Atlanta was the daughter of Iasius and Arcadia.  A skilled hunter and a very fast runner, Atlanta was a free soul and wished not to be burdened down by something as mundane as marriage.  Pressured by her father, who like every good Greek father wished his daughter to find a husband, Atlanta struck a deal.  She would marry any suitor who could win in a foot race against her.  Having great faith in her ability to outrun anyone who might attempt this challenge, Atlanta felt this to be a sound compromise with her father.  Succeeding in besting many a suitor, Atlanta felt satisfied with her arrangement until the appearance of Hippomenes who, knowing he could not beat her fairly, turned to trickery.  Having first prayed to the goddess Aphrodite, Hippomenes had been granted three golden apples and told by the goddess to use them during the race to distract Atlanta, thus slowing her down.  Although Hippomenes had to run with all his might and speed, the plan went off without a hitch.  As Atlanta would slow down to retrieve each of the apples he dropped, Hippomenes would run farther ahead.  Although he gained Atlanta's hand in marriage, Hippomenes made one fatal mistake.  Having forgotten to thank Aphrodite for her generous gift,  Hippomenes and his bride were both turned into Lions.


Upon the marriage of Peleus and Thetis, Zues threw a banquette to celebrate the union.  One not invited to the celebration however was Eris, the goddess of discord.  In retaliation to this wrong doing she devised a scheme to do what she did best: create discord.  Crashing the party alone did not seem like a good enough revenge.  Arriving unannounced at the wedding, she delivered a golden apple, upon which was inscribed the words "for the fairest one."  This immediately, as planned, caused disharmony as three of those present; Athena, Aphrodite and Hera, all claimed to be entitled to the fruit.  Chances are any or all of them could have rightly gone home with the apple, however Zeus unwilling to put himself in the hot seat, passed off the task of deciding to a mortal by the name of Paris.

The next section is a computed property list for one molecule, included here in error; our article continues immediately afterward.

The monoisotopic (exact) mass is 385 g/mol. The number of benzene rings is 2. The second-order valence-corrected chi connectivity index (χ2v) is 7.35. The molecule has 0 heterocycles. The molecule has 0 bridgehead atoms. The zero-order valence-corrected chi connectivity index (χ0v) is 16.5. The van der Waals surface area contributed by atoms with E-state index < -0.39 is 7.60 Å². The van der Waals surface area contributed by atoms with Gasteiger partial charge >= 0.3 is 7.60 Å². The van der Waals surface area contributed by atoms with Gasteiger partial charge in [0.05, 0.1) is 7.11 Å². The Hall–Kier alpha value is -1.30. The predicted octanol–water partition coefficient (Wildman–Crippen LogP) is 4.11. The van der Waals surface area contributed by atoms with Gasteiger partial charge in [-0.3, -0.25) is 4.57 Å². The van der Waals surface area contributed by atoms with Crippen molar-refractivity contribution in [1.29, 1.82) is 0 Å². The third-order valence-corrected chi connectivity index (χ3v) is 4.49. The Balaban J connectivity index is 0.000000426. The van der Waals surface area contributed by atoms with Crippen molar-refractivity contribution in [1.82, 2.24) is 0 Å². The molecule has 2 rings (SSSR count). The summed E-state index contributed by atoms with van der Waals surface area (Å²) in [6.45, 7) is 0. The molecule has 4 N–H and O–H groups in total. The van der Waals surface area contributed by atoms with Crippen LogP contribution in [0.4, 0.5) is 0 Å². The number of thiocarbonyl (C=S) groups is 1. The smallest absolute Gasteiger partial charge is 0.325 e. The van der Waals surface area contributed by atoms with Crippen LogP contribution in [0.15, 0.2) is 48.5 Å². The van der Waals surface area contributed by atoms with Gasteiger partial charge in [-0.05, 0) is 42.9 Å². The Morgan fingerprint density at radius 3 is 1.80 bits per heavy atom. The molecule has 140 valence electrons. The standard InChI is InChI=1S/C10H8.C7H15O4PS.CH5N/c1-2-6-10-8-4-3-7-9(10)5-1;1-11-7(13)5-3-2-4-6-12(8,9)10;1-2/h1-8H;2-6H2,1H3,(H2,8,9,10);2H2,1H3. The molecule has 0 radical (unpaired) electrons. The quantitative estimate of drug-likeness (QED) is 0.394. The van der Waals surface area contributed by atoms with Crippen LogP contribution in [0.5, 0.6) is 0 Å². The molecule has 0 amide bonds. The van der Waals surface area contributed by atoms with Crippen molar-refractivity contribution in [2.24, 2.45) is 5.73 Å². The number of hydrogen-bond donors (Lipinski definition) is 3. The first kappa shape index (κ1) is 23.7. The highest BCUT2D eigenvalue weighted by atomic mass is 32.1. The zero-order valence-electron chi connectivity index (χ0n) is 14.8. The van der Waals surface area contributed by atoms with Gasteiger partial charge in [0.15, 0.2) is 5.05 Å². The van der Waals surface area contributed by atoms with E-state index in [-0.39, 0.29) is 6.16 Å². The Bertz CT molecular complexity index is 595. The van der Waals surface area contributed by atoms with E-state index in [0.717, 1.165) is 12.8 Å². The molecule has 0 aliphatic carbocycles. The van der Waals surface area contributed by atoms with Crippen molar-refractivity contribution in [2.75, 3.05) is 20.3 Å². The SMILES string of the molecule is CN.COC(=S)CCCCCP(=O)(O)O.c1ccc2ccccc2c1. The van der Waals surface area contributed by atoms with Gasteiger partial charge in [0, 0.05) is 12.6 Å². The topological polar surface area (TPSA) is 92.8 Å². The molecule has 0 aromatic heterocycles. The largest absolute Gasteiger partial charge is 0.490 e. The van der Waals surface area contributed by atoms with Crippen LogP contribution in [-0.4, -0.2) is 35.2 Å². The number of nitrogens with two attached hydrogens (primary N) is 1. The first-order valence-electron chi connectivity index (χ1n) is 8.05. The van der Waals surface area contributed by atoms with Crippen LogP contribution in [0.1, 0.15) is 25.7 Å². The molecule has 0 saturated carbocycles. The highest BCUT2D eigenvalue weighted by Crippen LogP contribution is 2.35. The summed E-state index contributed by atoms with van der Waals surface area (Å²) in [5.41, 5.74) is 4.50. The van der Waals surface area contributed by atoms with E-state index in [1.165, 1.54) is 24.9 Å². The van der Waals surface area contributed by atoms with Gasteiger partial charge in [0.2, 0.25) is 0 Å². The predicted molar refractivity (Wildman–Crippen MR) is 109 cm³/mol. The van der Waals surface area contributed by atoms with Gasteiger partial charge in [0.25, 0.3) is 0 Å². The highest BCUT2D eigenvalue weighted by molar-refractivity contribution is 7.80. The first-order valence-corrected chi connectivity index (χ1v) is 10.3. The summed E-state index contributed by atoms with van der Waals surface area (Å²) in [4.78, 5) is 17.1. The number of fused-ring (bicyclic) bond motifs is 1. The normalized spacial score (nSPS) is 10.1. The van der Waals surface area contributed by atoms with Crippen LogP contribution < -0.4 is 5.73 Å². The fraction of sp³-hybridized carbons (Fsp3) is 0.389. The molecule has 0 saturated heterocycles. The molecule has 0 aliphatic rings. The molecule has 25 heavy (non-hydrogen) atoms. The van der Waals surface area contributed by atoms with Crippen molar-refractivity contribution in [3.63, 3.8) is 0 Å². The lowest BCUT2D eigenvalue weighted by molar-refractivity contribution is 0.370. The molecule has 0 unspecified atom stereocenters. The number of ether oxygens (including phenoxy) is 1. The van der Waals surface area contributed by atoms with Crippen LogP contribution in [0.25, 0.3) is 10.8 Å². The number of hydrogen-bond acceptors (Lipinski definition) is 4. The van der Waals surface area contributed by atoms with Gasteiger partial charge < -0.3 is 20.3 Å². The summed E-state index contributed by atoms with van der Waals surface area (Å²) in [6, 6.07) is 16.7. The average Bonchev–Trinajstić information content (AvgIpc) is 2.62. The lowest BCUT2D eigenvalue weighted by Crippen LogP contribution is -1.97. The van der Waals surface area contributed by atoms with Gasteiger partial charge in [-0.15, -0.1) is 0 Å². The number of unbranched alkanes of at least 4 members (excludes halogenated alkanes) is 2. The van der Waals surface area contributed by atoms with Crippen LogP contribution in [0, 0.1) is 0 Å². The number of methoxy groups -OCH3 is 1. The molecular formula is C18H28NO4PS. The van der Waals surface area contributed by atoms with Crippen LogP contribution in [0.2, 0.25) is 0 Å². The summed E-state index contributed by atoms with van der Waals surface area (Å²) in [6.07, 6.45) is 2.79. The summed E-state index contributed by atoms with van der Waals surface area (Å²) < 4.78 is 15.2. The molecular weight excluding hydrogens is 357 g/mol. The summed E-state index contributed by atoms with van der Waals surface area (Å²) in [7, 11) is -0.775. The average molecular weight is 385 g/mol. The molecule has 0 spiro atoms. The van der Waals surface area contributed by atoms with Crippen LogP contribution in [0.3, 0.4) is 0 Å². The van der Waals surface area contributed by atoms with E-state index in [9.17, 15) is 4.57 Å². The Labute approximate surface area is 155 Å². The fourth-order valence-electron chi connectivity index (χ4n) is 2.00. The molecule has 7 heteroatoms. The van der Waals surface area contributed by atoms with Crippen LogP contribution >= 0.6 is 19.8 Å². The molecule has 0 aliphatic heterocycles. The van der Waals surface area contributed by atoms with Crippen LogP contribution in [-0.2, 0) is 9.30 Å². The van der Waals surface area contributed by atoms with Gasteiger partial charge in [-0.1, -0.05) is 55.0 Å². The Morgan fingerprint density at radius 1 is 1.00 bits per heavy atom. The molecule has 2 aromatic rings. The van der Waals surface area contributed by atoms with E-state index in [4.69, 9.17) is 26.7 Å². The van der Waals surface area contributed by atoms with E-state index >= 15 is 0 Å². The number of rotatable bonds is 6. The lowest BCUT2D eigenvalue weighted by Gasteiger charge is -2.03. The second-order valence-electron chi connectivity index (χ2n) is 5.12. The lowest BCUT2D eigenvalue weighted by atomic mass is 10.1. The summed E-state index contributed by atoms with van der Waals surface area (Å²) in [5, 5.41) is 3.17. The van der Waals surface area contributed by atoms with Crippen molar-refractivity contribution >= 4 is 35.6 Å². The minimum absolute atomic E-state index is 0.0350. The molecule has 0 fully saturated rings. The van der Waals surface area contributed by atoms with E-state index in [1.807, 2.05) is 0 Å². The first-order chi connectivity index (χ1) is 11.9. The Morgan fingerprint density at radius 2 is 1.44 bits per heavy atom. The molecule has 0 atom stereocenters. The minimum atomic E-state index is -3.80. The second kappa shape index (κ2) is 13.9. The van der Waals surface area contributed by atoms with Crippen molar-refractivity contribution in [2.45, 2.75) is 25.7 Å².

Charged with this daunting task, Paris found himself on the slopes of Mount Ida facing the three contenders.  As seems to be the way in many Greek myths, persuasion and bribery ensued, each of the three contestants offering Paris such rewards as kingship and wisdom.  However one offer grabbed the attention of Paris more than all the rest.  In exchange for awarding her the ego-boosting Golden Apple Aphrodite granted Paris the love of the most beautiful woman.  Without question this title belonged to Helen of Sparta.  Although his decision did bestow upon him the love of Helen, it also put him in a place of malevolence as far as the Greeks were concerned.  Their attempt to retrieve Helen from Paris became the basis for the Trojan War.